In this article we co-analyse all ancient British individuals for which genome-wide data was published in 2016, which also serves as a review of what we learned about the Anglo-Saxon migration period from Genetics at this point.
Iron Age and Anglo-Saxon genomes from East England reveal British migration history. Nature Communications. Published January 19, 2016.
Authors: Stephan Schiffels, Wolfgang Haak, Pirita Paajanen, Bastien Llamas, Elizabeth Popescu, Louise Loe, Rachel Clarke, Alice Lyons, Richard Mortimer, Duncan Sayer, Chris Tyler-Smith, Alan Cooper & Richard Durbin
This was the first paper to publish ancient genomes from Great Britain. We developed a new method, rarecoal, to analyse rare genetic variation to infer genetic ancestry with higher resolution than before. We could show that during the Anglo-Saxon migration period in England, continental European ancestry increased, as seen through an increased allele sharing with present-day Dutch and Danish people.
Genomic evidence for the Pleistocene and recent population history of Native Americans. Science. Published August 21, 2015.
Authors: Maanasa Raghavan, Matthias Steinrücken, Kelley Harris, Stephan Schiffels, Simon Rasmussen, Michael DeGiorgio, Anders Albrechtsen, Cristina Valdiosera, María C. Ávila-Arcos, Anna-Sapfo Malaspinas, Anders Eriksson, Ida Moltke, Mait Metspalu, Julian R. Homburger, Jeff Wall, Omar E. Cornejo, J. Víctor Moreno-Mayar, Thorfinn S. Korneliussen, Tracey Pierre, Morten Rasmussen, Paula F. Campos, Peter de Barros Damgaard, Morten E. Allentoft, John Lindo, Ene Metspalu, Ricardo Rodríguez-Varela, Josefina Mansilla, Celeste Henrickson, Andaine Seguin-Orlando, Helena Malmström, Thomas Stafford Jr., Suyash S. Shringarpure, Andrés Moreno-Estrada, Monika Karmin, Kristiina Tambets, Anders Bergström, Yali Xue, Vera Warmuth, Andrew D. Friend, Joy Singarayer, Paul Valdes, Francois Balloux, Ilán Leboreiro, Jose Luis Vera, Hector Rangel-Villalobos, Davide Pettener, Donata Luiselli, Loren G. Davis, Evelyne Heyer, Christoph P. E. Zollikofer, Marcia S. Ponce de León, Colin I. Smith, Vaughan Grimes, Kelly-Anne Pike, Michael Deal, Benjamin T. Fuller, Bernardo Arriaza, Vivien Standen, Maria F. Luz, Francois Ricaut, Niede Guidon, Ludmila Osipova, Mikhail I. Voevoda, Olga L. Posukh, Oleg Balanovsky, Maria Lavryashina, Yuri Bogunov, Elza Khusnutdinova, Marina Gubina, Elena Balanovska, Sardana Fedorova, Sergey Litvinov, Boris Malyarchuk, Miroslava Derenko, M. J. Mosher, David Archer, Jerome Cybulski, Barbara Petzelt, Joycelynn Mitchell, Rosita Worl, Paul J. Norman, Peter Parham, Brian M. Kemp, Toomas Kivisild, Chris Tyler-Smith, Manjinder S. Sandhu, Michael Crawford, Richard Villems, David Glenn Smith, Michael R. Waters, Ted Goebel, John R. Johnson, Ripan S. Malhi, Mattias Jakobsson, David J. Meltzer, Andrea Manica, Richard Durbin, Carlos D. Bustamante, Yun S. Song, Rasmus Nielsen, and Eske Willerslev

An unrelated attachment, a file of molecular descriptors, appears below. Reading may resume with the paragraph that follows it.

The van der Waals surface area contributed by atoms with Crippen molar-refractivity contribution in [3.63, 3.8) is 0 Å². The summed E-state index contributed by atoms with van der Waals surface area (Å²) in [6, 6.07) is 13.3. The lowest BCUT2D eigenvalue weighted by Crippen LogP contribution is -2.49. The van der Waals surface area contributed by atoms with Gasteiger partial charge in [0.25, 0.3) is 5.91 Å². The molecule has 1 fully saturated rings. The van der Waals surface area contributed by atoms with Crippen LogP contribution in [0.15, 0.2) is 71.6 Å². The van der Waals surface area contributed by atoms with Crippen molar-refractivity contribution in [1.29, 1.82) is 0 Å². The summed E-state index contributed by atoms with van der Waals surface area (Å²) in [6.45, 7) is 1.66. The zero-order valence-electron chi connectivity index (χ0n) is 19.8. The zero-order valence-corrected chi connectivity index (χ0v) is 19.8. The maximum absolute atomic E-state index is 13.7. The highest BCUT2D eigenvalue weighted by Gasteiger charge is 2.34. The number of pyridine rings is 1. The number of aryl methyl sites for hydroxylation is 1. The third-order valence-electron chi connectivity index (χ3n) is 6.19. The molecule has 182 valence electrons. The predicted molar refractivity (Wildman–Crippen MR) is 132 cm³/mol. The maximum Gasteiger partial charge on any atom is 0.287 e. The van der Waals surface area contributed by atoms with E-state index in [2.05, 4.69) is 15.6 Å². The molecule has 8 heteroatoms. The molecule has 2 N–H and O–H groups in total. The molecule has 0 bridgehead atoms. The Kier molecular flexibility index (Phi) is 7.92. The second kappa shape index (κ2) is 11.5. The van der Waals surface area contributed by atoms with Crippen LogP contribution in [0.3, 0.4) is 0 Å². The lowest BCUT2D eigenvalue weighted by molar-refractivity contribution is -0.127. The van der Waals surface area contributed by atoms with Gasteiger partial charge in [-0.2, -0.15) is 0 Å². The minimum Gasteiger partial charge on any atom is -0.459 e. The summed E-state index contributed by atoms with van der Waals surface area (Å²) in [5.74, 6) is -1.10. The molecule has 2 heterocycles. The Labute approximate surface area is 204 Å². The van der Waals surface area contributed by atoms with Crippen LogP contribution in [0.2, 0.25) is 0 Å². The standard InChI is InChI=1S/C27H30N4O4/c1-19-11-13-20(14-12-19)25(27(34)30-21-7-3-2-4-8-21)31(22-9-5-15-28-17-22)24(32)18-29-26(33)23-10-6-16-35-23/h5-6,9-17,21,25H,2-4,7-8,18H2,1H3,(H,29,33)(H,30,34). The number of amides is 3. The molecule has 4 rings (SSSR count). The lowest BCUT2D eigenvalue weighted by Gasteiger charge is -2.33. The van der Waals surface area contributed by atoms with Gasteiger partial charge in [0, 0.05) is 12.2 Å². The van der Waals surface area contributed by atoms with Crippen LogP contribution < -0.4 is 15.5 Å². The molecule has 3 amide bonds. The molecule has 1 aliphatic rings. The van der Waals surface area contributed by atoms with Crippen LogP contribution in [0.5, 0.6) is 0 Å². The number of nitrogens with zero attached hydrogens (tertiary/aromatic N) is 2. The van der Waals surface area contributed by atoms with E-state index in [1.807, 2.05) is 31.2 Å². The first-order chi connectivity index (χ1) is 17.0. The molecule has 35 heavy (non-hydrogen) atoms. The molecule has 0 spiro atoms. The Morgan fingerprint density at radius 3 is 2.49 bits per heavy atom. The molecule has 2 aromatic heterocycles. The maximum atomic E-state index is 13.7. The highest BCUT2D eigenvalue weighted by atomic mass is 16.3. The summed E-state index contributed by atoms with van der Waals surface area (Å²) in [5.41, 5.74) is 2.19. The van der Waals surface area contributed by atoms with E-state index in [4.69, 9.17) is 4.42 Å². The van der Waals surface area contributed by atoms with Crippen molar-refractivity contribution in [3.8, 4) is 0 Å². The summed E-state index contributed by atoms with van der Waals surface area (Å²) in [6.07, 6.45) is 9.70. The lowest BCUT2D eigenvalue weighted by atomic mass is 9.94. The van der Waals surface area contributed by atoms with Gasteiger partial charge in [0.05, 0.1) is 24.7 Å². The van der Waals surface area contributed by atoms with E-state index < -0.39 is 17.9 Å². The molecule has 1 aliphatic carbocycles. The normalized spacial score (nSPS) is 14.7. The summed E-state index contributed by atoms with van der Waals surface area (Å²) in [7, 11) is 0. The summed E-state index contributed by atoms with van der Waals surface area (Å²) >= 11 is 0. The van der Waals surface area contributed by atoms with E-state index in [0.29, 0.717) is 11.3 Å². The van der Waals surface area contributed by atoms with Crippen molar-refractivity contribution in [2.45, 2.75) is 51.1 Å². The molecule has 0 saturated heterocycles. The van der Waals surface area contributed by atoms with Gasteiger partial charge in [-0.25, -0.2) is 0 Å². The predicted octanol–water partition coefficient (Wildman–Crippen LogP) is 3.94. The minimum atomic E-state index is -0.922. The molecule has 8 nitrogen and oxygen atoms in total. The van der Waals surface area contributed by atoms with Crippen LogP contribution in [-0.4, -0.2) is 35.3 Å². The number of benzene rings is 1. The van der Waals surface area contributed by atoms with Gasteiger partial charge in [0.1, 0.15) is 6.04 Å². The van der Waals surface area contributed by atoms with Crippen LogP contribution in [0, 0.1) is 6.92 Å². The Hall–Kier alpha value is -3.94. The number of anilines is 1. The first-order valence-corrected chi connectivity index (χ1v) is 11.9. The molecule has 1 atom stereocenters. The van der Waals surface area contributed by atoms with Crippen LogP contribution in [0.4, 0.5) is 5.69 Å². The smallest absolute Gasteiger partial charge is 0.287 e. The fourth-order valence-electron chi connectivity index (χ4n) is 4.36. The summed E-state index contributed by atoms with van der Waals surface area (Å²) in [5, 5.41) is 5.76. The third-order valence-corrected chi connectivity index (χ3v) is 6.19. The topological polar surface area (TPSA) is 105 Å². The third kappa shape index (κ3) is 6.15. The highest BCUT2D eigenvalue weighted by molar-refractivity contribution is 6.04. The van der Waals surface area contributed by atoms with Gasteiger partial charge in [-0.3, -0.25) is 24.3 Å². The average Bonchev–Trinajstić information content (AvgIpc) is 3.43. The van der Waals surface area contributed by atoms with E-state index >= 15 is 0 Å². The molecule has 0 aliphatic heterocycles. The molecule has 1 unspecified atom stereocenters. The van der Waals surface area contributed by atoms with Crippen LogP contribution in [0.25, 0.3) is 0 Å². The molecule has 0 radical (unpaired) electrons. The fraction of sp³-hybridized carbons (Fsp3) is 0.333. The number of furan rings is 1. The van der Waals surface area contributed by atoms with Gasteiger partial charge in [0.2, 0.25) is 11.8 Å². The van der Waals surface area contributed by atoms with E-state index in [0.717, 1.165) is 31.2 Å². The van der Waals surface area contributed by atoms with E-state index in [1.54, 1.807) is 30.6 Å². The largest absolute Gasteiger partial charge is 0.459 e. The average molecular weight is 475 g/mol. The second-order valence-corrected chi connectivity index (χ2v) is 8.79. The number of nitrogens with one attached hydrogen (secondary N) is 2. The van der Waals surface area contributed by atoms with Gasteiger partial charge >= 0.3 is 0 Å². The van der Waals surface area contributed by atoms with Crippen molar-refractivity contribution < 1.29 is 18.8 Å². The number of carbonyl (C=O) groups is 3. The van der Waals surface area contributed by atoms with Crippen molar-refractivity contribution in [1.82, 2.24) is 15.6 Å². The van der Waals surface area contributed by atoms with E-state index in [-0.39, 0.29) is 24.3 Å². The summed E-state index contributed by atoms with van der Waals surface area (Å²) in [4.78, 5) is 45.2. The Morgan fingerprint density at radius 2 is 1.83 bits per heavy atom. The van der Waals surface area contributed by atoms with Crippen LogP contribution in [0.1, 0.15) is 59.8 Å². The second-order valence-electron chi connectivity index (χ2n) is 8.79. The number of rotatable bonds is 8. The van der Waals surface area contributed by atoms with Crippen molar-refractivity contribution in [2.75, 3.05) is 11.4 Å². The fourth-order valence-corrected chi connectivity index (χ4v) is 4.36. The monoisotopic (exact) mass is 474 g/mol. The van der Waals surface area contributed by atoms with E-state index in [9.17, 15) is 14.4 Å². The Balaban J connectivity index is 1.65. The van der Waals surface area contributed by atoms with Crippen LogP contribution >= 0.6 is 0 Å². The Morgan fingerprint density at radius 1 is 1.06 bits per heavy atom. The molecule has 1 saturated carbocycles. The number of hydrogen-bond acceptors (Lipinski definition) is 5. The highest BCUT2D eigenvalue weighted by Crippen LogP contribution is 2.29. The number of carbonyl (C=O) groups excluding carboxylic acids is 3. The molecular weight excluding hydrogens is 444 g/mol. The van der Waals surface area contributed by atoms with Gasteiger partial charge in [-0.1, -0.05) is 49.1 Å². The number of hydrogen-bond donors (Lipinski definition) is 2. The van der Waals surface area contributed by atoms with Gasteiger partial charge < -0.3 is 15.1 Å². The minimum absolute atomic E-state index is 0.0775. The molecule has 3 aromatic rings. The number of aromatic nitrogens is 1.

Inferring human population size and separation history from multiple genome sequences. Nature Genetics. Published June 22, 2014.
In this paper we describe MSMC, a new method to analyse past population sizes and separation processes from complete genome sequences. Since publication, it has become a widely used method, and this paper has been cited over 400 times (source: Google Scholar).
Emergent Neutrality in Adaptive Asexual Evolution. Genetics. Published December 1, 2011.
Authors: S Schiffels, GJ Szöllősi, V Mustonen, M Lässig
I wrote this paper during my PhD at the University of Cologne. It describes a theoretical investigation of a phenomenon we termed emergent neutrality, which occurs in adaptive evolutionary systems with finite recombination.